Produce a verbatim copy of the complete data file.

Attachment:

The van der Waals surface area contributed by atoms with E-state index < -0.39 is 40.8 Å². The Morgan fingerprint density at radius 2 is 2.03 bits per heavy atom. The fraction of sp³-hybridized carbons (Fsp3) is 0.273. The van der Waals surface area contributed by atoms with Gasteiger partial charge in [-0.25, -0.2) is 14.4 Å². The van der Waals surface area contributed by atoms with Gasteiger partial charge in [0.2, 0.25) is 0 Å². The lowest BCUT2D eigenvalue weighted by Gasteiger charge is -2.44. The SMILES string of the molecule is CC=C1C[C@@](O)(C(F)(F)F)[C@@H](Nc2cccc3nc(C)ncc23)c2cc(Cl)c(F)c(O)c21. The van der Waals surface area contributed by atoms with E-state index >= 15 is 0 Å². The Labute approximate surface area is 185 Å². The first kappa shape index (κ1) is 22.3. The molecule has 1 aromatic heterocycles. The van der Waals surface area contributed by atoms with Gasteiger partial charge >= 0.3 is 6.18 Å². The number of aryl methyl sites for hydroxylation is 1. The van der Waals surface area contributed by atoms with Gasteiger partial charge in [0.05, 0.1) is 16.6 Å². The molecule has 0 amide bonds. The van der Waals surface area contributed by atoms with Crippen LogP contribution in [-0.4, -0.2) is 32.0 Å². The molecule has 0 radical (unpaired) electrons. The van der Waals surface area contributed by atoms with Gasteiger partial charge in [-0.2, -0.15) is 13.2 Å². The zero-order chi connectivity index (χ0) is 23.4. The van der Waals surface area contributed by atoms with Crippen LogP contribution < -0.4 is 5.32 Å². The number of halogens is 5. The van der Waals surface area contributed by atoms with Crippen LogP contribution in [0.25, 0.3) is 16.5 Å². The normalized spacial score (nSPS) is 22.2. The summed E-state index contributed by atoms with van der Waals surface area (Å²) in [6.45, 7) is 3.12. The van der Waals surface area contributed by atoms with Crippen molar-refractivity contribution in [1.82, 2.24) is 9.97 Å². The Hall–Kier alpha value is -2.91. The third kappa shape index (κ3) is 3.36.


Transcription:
The van der Waals surface area contributed by atoms with E-state index < -0.39 is 40.8 Å². The Morgan fingerprint density at radius 2 is 2.03 bits per heavy atom. The fraction of sp³-hybridized carbons (Fsp3) is 0.273. The van der Waals surface area contributed by atoms with Gasteiger partial charge in [-0.25, -0.2) is 14.4 Å². The van der Waals surface area contributed by atoms with Gasteiger partial charge in [0.2, 0.25) is 0 Å². The lowest BCUT2D eigenvalue weighted by Gasteiger charge is -2.44. The SMILES string of the molecule is CC=C1C[C@@](O)(C(F)(F)F)[C@@H](Nc2cccc3nc(C)ncc23)c2cc(Cl)c(F)c(O)c21. The van der Waals surface area contributed by atoms with E-state index >= 15 is 0 Å². The Labute approximate surface area is 185 Å². The first kappa shape index (κ1) is 22.3. The molecule has 1 aromatic heterocycles. The van der Waals surface area contributed by atoms with Gasteiger partial charge >= 0.3 is 6.18 Å². The number of aryl methyl sites for hydroxylation is 1. The van der Waals surface area contributed by atoms with Gasteiger partial charge in [0.05, 0.1) is 16.6 Å². The molecule has 0 amide bonds. The van der Waals surface area contributed by atoms with Crippen LogP contribution in [-0.4, -0.2) is 32.0 Å². The molecule has 0 radical (unpaired) electrons. The van der Waals surface area contributed by atoms with Gasteiger partial charge in [-0.2, -0.15) is 13.2 Å². The zero-order chi connectivity index (χ0) is 23.4. The van der Waals surface area contributed by atoms with Crippen LogP contribution < -0.4 is 5.32 Å². The number of halogens is 5. The van der Waals surface area contributed by atoms with Crippen LogP contribution in [0.25, 0.3) is 16.5 Å². The normalized spacial score (nSPS) is 22.2. The summed E-state index contributed by atoms with van der Waals surface area (Å²) in [6.45, 7) is 3.12. The van der Waals surface area contributed by atoms with Crippen molar-refractivity contribution in [1.82, 2.24) is 9.97 Å². The Hall–Kier alpha value is -2.91. The third kappa shape index (κ3) is 3.36.